Friday, 18 March 2011

Georgia 1

How is it so that things always seem to work out for the best. I get ditched by my bus at the border - despite having paid for onward travel. After curb kicking and cursing I give in and ask for a taxi (which I suspect I pay a little over the odds for). The cheery old man drives me into Batumi. I explain that I want to go to Tbilisi. We pull up at a scabby boxey office with a few mini buses outside. The taxi driver bangs relentlessly on the window of one minibus until a blurry eyed fellow pops his head up. Regardless of the fact that his slumber has been disturbed he greets me with a smile and handshake. I like georgia already. We pile my gear into the van. Then, as it is 4am, the driver and I crash out on the lumpy mini bus seats until the sun makes an appearance. Tbilisi it is then!

I'm ejected from the minibus in the North of Tbilisi. From my brief foray into other forms of transport it seems common that once at ones destination, one is swarmed by taxi's drivers who are all hoping the relieve you of your dosh. I build my trusty steed amid a crowd of inquisitive and somewhat confused faces. The heckles of “Mr? Taxi?” eventually die down as the rip-off merchants settle in to watch my contraption unfold. Once complete I get the classic tyre squeeze and look of approval and then I leave to seek out the city centre. I follow the river until called over by two fishermen for a beer and some salted fish. Five beers later I wiggle off down the road much more confidant that I can find the hotel without the aid of maps or directions. Bizarrely I do indeed find it and go about getting checked in.

I spend an evening with the other inmates – one of whom happens to be Cheolo (from such episodes as Iran 2/3). I meet Yashar (from Iran) and Clara (Slovenia). Badri (the manager) Yashar and I have have many a jam session over the next few days. Yashar and I also visit a local sulphur bath – built in the style of an Iranian mosque. It was quite surreal to walk through a blue and yellow mosaic tiled entrance to find that the interior contained naked blokes getting soapy massages in eggy water. I came out feeling fresher and cleaner than I had in a long while!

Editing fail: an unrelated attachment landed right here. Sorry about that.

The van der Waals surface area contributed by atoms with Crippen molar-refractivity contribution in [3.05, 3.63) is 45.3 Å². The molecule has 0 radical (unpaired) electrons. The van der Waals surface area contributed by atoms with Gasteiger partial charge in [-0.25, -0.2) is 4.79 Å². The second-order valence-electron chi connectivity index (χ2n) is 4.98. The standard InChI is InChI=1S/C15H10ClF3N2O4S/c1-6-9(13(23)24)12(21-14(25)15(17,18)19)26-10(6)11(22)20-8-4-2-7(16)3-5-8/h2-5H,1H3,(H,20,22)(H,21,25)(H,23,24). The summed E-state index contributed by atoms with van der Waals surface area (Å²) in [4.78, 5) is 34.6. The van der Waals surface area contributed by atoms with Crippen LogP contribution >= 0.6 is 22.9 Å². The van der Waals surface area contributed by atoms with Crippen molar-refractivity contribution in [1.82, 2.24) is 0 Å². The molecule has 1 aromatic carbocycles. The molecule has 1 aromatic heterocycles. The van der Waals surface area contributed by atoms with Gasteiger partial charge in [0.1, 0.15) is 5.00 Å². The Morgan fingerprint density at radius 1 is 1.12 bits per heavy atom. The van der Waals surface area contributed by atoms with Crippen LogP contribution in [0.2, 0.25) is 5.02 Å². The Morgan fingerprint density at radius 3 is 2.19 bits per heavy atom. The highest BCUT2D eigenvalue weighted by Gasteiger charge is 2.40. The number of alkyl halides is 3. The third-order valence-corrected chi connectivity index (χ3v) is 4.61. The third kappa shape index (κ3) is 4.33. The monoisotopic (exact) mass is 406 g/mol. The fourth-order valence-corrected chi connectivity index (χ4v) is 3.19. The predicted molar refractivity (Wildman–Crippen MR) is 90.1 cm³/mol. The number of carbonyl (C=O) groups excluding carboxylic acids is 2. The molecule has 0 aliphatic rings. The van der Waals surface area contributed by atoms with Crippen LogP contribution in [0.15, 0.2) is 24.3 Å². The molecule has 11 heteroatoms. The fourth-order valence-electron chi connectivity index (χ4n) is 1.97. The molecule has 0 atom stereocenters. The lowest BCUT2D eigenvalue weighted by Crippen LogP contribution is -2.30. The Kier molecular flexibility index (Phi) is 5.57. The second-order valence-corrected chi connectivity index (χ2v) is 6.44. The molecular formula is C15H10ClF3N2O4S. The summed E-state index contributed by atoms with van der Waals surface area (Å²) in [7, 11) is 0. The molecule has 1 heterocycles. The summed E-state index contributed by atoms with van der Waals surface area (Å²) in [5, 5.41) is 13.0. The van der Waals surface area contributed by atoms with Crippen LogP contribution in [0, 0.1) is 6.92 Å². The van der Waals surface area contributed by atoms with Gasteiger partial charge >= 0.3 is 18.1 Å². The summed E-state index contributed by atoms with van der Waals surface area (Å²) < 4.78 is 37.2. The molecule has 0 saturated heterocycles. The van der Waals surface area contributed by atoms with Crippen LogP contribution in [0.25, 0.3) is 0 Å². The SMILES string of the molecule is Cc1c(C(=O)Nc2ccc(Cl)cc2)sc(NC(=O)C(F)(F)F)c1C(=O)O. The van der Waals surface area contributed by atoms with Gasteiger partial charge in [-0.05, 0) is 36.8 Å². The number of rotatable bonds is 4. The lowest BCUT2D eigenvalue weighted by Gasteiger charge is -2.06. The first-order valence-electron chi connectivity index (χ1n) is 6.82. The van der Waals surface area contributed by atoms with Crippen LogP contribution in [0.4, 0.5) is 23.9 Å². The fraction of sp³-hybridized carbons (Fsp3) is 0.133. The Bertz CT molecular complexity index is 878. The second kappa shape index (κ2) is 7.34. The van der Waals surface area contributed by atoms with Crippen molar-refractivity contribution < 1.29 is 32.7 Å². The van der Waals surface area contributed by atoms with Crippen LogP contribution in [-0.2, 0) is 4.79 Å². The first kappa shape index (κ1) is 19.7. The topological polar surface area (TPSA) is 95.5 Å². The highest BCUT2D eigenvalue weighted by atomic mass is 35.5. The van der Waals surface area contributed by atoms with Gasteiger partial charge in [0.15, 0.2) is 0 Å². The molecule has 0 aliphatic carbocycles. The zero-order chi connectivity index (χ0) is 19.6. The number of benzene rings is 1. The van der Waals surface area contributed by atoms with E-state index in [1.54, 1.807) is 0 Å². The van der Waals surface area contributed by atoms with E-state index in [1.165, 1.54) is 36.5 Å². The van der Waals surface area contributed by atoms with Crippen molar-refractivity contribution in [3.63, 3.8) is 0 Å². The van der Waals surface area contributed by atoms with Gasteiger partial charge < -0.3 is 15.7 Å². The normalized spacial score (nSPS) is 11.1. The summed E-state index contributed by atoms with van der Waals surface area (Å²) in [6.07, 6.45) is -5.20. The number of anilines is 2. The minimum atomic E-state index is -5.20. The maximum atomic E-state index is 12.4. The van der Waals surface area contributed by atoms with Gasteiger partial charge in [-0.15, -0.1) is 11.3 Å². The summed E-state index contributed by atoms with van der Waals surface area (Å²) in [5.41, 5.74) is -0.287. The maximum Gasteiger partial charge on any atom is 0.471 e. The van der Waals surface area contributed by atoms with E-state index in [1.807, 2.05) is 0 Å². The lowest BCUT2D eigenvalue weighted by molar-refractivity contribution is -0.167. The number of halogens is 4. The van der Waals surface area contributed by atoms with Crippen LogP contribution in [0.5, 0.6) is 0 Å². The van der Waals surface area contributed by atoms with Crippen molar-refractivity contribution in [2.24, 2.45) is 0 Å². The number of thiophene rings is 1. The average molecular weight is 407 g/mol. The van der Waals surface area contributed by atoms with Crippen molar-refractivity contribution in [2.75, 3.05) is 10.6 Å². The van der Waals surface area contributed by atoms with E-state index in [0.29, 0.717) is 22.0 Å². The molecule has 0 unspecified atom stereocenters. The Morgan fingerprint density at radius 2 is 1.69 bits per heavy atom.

Cheolo plans a day of wine tasting and factory tours – he's making a documentary for Korean TV about Armenian brandy and Georgian wine. I offer to help out as its sounds like the making of an interesting day. He pays for the whole thing and has me presenting in-front of the camera most of the day – talking about things I know next-to-nothing about.

With slightly fuzzy heads we return to Tbilisi and the hostel. We stop off at the market for some homemade grogg – and who should I see there but Stu the big pisshead. With our forces once more combined (or halved) we settle in for an almighty session that has my liver wincing every time I recall it to mind. A pattern emerges....

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